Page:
Case 3:13-cr-00079-SRU Document 16 Filed 11/29/13 Page 1 of 16

UNITED STATES DISTRICT COURT DISTRICT OF CONNECTICUT UNITED STATES OF AMERICA v. November 29, 2013 STEVEN FINKLER UNITED STATES’ MEMORANDUM IN AID OF SENTENCING The government respectfully submits this memorandum in aid of sentencing for the sentencing hearing of the defendant Steven Finkler, scheduled for December 4, 2012. For the reasons provided below, this Court should sentence the defendant to 65 months incarceration, an 8-year term of supervised release, and restitution in the amount of $9,828.83. INTRODUCTION Webster’s New Collegiate Dictionary defines the word “incorrigible” as “incapable of being corrected or amended; not reformable.” There is no better word to describe this defendant. Since becoming an adult, he has repeatedly, flagrantly and with total disregard for the law engaged in fraud, after fraud, after fraud. One mental health professional who assisted the defendant described him as “a manipulative individual.” The defendant’s own brother described him as a “vindictive” “nasty “scam artist” who “is not to be trusted.” The government herein describes him as a recidivist of the worst order, who needs to be incarcerated for as long as possible in order to punish him, send a message of general deterrence, and to protect the public as it appears unlikely that any sentence will specifically deter this defendant from continuing his life of crime. 3:13CR79(SRU)


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PROCEDURAL BACKGROUND On September 15, 2010, the defendant commenced supervised release following his discharge from custody for his most recent federal conviction. Just over a year later, on

November 10, 2011, he was arrested for violating the terms of that release as a result of his several Connecticut State arrests for theft over the course of 2011. From November 10, 2011 until February 2012, his violation proceedings were continued and then transferred to the District of Connecticut, where the defendant lived. This matter was docketed as United States v. Steven Finkler, 3:11CR223-001(SRU). During this time, the defendant was on home detention. On February 28, 2012, this Court detained the defendant pending sentencing for the violation at the Donald W. Wyatt Detention Facility (“Wyatt”). On June 22, 2012, at the request of the Government, this Court modified the terms of the defendant’s supervision, releasing him from Wyatt on the conditions of home confinement and GPS monitoring. While on release, the defendant engaged in the crimes described below. On July 26, 2012, the defendant was arrested for violating the term of his supervisory release that prohibits him from engaging in criminal activities. On April 23, 2013, the defendant pled guilty to an Information charging him with one count of Bank Fraud in violation of 18 U.S.C. § 1344. Pursuant to the plea agreement, the defendant also pled guilty to violating the terms of his supervised release. The violation of 18 U.S.C. § 1344 carries a maximum penalty of 30 years imprisonment and a $1,000,000 fine. In addition, under 18 U.S.C. § 3583, the Court may impose a term of supervised release of not more than five years to begin at the expiration of any term of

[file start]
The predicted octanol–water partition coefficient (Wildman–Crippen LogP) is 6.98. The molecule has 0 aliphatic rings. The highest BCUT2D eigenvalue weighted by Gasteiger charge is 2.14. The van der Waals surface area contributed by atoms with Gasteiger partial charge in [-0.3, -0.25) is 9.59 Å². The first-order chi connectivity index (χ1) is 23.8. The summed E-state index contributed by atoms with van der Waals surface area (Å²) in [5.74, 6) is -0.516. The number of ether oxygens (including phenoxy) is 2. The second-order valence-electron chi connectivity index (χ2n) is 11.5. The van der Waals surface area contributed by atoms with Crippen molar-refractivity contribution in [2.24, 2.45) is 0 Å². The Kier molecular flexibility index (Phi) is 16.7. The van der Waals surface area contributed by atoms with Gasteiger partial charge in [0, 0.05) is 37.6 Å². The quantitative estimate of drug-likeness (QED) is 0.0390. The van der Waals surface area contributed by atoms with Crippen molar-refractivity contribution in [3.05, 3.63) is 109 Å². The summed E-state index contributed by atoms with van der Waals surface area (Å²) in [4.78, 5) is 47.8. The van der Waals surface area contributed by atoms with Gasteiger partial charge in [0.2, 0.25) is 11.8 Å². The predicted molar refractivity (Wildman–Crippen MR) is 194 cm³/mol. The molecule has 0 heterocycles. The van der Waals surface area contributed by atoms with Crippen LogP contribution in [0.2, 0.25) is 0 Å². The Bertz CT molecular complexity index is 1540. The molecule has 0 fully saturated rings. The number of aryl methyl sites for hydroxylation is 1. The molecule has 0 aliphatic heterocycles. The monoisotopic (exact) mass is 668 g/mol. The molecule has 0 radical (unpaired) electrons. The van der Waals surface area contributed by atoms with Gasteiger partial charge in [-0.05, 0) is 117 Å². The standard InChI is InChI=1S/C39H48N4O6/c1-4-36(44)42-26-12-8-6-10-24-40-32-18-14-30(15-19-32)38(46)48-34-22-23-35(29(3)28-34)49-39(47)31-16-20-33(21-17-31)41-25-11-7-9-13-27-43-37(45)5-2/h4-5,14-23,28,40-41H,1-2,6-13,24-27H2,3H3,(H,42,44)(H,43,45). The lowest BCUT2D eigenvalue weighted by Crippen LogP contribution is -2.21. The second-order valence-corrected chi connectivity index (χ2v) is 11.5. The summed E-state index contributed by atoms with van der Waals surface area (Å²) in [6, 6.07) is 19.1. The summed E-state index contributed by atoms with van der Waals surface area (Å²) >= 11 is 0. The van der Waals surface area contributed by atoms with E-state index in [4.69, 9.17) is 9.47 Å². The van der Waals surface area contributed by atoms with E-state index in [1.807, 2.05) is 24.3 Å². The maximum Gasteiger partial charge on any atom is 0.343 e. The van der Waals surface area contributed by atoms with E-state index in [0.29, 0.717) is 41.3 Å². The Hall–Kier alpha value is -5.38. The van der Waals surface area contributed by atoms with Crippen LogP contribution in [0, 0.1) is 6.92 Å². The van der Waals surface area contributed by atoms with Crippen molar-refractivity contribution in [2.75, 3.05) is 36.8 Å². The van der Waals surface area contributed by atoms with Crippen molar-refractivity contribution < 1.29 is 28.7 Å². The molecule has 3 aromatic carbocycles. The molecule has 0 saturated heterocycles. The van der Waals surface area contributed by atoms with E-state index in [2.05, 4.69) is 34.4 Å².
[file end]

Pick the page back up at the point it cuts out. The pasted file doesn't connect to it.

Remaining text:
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imprisonment. The defendant understands that, should he violate any condition of the supervised release, he may be required to serve a further term of imprisonment of up to three years with no credit for time already spent on supervised release. The defendant also is subject to the alternative fine provision of 18 U.S.C. § 3571. Under this section, the maximum fine that may be imposed on the defendant is the greatest of the following amounts: (1) twice the gross gain to the defendant resulting from the offense; (2) twice the gross loss resulting from the offense; or (3) the amount specified in the section defining the offense which is $1,000,000. As to the supervised release violation, the defendant faces a maximum penalty of two years’ incarceration and not more than three years of supervised release. Pursuant to his plea agreement, the defendant agreed that his adjusted offense level for the bank fraud conviction was 13 and that his Criminal History Category was VI, resulting in a range of 33 to 41 months of imprisonment, a fine range of $3,000 to $30,000, and a supervised release term of 2 years to 5 years. With respect to the violation, the defendant agreed that he faces a guideline range of 2124 months’ incarceration because his original Criminal History Category in the underlying case was VI, the violation in that case is a Grade B violation for state claims of theft, U.S.S.G. § 7B1.1(a)(2), and the maximum statutory penalty for the supervised release violation is 24 months under 18 U.S.C. § 3583(e). The parties agreed that neither a downward nor an upward departure from either the 33 to 41 month sentencing range for the bank fraud conviction or the 21 to 24 months sentencing range for the supervised release violation was warranted and that sentences within those agreed ranges


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were reasonable. Accordingly, both parties agreed not to seek a departure or any adjustment not set forth in the plea agreement. Moreover, the defendant agreed to not seek a non-Guidelines sentence on either the bank fraud or supervised release violation. With respect to the sentence on the supervised release violation, however, the parties reserved their respective rights to argue that the sentence on the supervised release violation should be served concurrent, partially concurrent or consecutive to the sentence as to the bank fraud conviction in this case. FACTUAL BACKGROUND Finkler committed each of the offenses listed below between June 22, 2012 and July 26, 2012 – the limited period of time when he was released at the Government’s request by this Court. 1. The Charged Conduct: Sovereign Bank and Fidelity Brokerage Service